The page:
One month each year, Miss-Lou children live in past, presentPublished 12:06am Sunday, April 6, 2014
In his bedroom, Cathedral High School senior John Wilkerson is just a regular teenager in his own world — doing homework, studying game film for football or sleeping.
But four days a week, he steps back in time — into a different world altogether.
Wilkerson is one of approximately 300 performers in this year’s Historic Natchez Tableaux, the annual pageant put on during Spring Pilgrimage.
“It’s kind of cool to go back in time through the clothing they wore and doing the things they did,” Wilkerson said. “This is the kind of stuff you learn about in history class but only live through it here (at Tableaux).”
Local men, women and mostly children rehearse for weeks to prepare for the Tableaux, where they use music, dance, narrative and acting to give tourists and locals alike a peek at Natchez’s past and a chance to learn more about local history.
But participating in Tableaux, which often becomes a family tradition, is a balancing act between schoolwork, sports and a social life for the young actors like Wilkerson.
Trinity Episcopal Day School junior Cena Mullins, 17, divides her school year into “sports” — cheerleading during in the fall, tennis and Tableaux in the spring.
“Tableaux is another season for me,” Mullins said.
That means she doesn’t see much of her own bedroom.
“I’m hardly ever home. I’m usually doing one of my extracurricular activities.”
Mullins and Wilkerson, like many of the young actors, got involved when they were 4 or 5 years old by dancing in the Little Maypole.
“I think I’ve been in every scene in Tableaux since I was 5 years old,” Wilkerson said. “I started with Little Maypole and then did Big Maypole. I was the fisher boy and American Flag bearer in seventh and eighth grade.
“Since I started high school, I’ve been in the polka and soiree all four years.”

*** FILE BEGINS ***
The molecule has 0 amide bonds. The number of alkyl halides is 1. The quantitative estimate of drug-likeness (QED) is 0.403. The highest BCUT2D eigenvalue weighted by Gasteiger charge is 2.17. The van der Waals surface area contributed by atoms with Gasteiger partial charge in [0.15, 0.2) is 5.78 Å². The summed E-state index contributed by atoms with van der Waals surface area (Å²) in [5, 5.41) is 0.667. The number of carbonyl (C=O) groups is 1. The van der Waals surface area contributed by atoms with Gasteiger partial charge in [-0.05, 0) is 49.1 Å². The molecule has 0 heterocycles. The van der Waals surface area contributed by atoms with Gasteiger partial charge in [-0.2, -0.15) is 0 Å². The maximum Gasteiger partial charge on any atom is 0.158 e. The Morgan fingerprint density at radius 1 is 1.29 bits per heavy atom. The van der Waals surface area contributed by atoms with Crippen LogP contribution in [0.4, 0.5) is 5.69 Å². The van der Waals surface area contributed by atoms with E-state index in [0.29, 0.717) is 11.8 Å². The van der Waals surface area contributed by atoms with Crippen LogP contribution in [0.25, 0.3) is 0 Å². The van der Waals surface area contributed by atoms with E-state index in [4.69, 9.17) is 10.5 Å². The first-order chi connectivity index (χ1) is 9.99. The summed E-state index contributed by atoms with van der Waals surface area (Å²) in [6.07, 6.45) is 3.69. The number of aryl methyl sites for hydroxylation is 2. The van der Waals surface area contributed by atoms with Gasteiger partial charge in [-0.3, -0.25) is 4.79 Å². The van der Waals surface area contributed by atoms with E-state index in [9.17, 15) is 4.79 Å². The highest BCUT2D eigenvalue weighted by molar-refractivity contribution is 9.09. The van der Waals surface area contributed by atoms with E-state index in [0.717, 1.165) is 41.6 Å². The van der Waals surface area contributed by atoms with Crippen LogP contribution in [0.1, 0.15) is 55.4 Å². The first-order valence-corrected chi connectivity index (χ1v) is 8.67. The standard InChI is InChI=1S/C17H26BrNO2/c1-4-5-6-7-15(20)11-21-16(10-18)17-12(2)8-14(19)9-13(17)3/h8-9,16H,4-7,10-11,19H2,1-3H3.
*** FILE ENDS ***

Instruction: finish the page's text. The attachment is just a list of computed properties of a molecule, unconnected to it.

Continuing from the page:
Participating in Tableaux as a 4- or 5-year-old holds a different kind of excitement than it does for teenagers.
Dressing up like a soldier is fun for 6-year-old Owen Jordan, but the most exciting part of the each performance is getting to have a real sword on stage.
Halle Grace Janette, 5, grins from ear-to-ear when she’s dressed in her powder blue ruffled mini-hoop skirt watching the can-can dancers and skipping in Little Maypole.
Mullins said she remembers the excitement she felt as a girl when playing dress-up for Tableaux.
“(Tableaux was) more special when I was younger,” she said. “I looked at it more as a show where I got to dress up like a princess and wear something I normally wouldn’t.”
Although graduation can mean the end of Tableaux season for some high school students, Wilkerson and Mullins want to continue with the Old South tradition.
While Mullins doesn’t think she will be queen — a title bestowed to two college-aged students each year — she has high hopes to be a member of a friend’s court.
Wilkerson wants to reign over the stage where he spent 13 years of his life depicting the history of his hometown.
“The only reason I stuck with Tableaux was to be king,” Wilkerson said. “Everybody wants to be king and usually your parents make you keep up with it; so you might as well get something out of it in the end.”
The final performance of this year’s Historic Natchez Tableaux was Saturday night.